Tucky P. Ramsey, businesswoman who supported city’s businesses, women and education, dies

Tucky Ramsey was a co-founder of The Jemicy School.

Tucky P. Ramsey, an influential Baltimore businesswoman whose support of various causes and reputation for hosting high-profile soirees made her a local celebrity, died of natural causes at her Mount Washington/Cheswolde residence Dec. 6. She was 84.

Ms. Ramsey worked in the fields of education, business and politics throughout her varied career. Long-standing beliefs in Baltimore’s business potential and women’s equality guided much of her professional life, including her strong political convictions and a run for the Maryland House of Delegates in 1976.


“She believed that she could shift the [sexist] mindset, that a woman could fulfill the obligation of that particular position, or of a business owner,” said Thomas Heller, one of her children with her late ex-husband, John H. Heller.

“She didn’t care what your politics were. She had her own set,” said Lynne Alderson of Carroll County, whose mother was a childhood friend of Ramsey’s and described her as a “second mother." Ms. Ramsey was close to Mayor William Donald Schaefer and state Sen. Paula Hollinger, among other local politicians.


Ms. Ramsey was born to lawyer Nathan and musician Doris Patz (née Engelman) in Baltimore in 1935. She earned a bachelor’s degree from the University of Maryland, College Park and a master’s degree from what is now Loyola University Maryland. According to a biography provided to The Baltimore Sun, Ms. Ramsey co-founded The Jemicy School, which uses the Orton-Gillingham approach to serve students with dyslexia and now maintains two Owings Mills campuses, in 1972. Ms. Ramsey also supported The Hannah More School, which serves pupils with autism and learning needs, and the Orton Society of Maryland.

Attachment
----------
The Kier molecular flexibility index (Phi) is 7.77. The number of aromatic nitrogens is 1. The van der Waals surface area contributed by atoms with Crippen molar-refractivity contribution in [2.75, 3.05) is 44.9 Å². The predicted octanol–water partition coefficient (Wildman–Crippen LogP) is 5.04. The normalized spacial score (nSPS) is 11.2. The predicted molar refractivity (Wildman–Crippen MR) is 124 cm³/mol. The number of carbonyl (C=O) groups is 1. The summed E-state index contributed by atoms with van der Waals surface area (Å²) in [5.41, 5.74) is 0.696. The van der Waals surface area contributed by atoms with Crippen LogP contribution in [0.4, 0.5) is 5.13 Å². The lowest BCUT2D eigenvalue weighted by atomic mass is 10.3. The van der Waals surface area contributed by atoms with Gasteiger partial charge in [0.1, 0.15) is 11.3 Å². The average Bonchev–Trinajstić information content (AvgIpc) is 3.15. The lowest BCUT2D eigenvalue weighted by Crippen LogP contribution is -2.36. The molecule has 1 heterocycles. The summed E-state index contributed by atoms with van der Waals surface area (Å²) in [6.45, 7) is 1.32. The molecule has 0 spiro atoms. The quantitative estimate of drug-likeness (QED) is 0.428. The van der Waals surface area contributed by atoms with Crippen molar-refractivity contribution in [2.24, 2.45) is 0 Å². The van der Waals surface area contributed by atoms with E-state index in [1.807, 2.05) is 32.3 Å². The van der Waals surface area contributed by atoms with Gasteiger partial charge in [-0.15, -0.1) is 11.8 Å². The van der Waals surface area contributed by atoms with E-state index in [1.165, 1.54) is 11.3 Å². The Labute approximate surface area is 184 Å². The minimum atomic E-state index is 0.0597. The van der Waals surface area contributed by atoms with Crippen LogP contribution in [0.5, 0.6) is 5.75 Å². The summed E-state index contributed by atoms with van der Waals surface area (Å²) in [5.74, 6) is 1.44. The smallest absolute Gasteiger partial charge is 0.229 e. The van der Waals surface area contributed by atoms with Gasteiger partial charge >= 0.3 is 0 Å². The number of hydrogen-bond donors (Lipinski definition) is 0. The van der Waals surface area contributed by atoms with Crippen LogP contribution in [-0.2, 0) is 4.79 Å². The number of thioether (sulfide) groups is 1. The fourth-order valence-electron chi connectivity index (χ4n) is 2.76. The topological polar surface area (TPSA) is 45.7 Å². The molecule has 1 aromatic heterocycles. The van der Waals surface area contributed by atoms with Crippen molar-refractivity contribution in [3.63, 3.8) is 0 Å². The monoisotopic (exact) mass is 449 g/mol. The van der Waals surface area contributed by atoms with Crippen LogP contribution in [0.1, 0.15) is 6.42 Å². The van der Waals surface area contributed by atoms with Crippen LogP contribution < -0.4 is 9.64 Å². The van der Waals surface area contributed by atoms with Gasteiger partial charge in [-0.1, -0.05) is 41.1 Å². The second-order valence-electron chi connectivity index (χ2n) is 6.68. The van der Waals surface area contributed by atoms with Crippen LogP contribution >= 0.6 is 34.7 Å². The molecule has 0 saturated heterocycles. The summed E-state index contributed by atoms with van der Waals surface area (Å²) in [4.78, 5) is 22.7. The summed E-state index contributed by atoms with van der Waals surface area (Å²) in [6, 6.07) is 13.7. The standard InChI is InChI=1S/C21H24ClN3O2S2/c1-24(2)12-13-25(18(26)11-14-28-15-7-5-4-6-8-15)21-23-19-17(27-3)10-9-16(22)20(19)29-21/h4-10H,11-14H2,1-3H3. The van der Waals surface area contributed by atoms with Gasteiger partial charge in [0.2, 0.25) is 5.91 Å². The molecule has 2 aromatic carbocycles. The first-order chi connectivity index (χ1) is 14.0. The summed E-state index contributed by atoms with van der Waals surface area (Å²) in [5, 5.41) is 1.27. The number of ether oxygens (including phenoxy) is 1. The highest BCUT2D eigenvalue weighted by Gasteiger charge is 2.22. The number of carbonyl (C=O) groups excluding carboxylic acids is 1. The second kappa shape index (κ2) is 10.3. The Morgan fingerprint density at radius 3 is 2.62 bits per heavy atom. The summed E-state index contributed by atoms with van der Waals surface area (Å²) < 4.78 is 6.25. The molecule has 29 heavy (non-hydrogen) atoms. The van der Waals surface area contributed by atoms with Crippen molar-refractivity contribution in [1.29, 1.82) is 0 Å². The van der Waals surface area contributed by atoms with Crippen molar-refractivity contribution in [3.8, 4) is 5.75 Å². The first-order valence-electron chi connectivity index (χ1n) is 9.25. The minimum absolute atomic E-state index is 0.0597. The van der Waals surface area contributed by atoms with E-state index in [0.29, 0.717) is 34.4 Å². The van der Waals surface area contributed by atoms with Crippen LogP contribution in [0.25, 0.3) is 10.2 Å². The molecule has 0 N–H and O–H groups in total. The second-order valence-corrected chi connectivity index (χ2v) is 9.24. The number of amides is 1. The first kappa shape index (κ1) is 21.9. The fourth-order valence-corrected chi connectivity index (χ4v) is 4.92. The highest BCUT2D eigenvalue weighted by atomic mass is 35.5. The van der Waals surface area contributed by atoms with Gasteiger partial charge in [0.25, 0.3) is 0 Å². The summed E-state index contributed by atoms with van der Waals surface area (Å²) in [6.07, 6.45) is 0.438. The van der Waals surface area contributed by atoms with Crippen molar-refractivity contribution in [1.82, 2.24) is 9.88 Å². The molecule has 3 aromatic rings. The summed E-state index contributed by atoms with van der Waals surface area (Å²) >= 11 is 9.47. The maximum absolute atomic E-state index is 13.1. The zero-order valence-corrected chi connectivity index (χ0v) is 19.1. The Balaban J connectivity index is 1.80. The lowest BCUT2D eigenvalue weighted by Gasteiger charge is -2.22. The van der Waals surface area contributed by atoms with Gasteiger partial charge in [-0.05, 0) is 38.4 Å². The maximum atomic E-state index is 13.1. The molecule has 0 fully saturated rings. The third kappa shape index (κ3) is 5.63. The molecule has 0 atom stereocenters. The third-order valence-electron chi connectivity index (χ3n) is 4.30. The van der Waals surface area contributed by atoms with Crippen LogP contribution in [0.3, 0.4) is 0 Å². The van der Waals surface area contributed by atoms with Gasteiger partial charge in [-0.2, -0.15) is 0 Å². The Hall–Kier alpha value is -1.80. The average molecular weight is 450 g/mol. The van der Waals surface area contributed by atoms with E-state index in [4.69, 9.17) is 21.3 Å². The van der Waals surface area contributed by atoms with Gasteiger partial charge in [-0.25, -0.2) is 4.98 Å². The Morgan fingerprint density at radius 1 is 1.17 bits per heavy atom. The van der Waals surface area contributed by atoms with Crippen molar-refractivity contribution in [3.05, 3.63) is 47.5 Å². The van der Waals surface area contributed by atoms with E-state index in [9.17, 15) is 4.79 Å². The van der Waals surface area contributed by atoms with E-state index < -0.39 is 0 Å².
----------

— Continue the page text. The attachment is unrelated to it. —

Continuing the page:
“Back then, people didn’t even know what [dyslexia] was,” said Andrew Heller, another of Ms. Ramsey’s sons and a member of The Jemicy School’s first class.

Ms. Ramsey developed the plan for Presenting Baltimore, a business focused on bringing conventions and special events to the city she loved, in 1983. A 1987 profile by The Sun noted that “the Federal Hill firm has annual billings of more than $400,000.” She later ran Tanjibar, a retailer in Ruxton, with her daughter, Jill Heller, and promoted women’s advancement in executive and leadership positions by co-founding Network 2000 in the 1990s.

Ms. Ramsey’s commitment to the city’s professional life extended to the gatherings she and her second husband, federal judge Norman P. Ramsey, held at their Guilford home. The Sun’s society pages frequently reported on such events, and a 1985 article even detailed their catering menus.

“Tucky was just one of a kind, loving, giving and really intelligent" Ms. Alderson said. “Anybody who ever knew her, the name would just bring a smile to their face.”

A memorial service at The Jemicy School will be scheduled for January or February.

Ms. Ramsey is survived by her children, Gerry, Jill, Andrew and Thomas Heller; sisters Barbara Patz and Ellen Myers; nine grandchildren; and one great-grandchild.

For the record

This article has been updated. An earlier version misidentified Ms. Ramsey's father.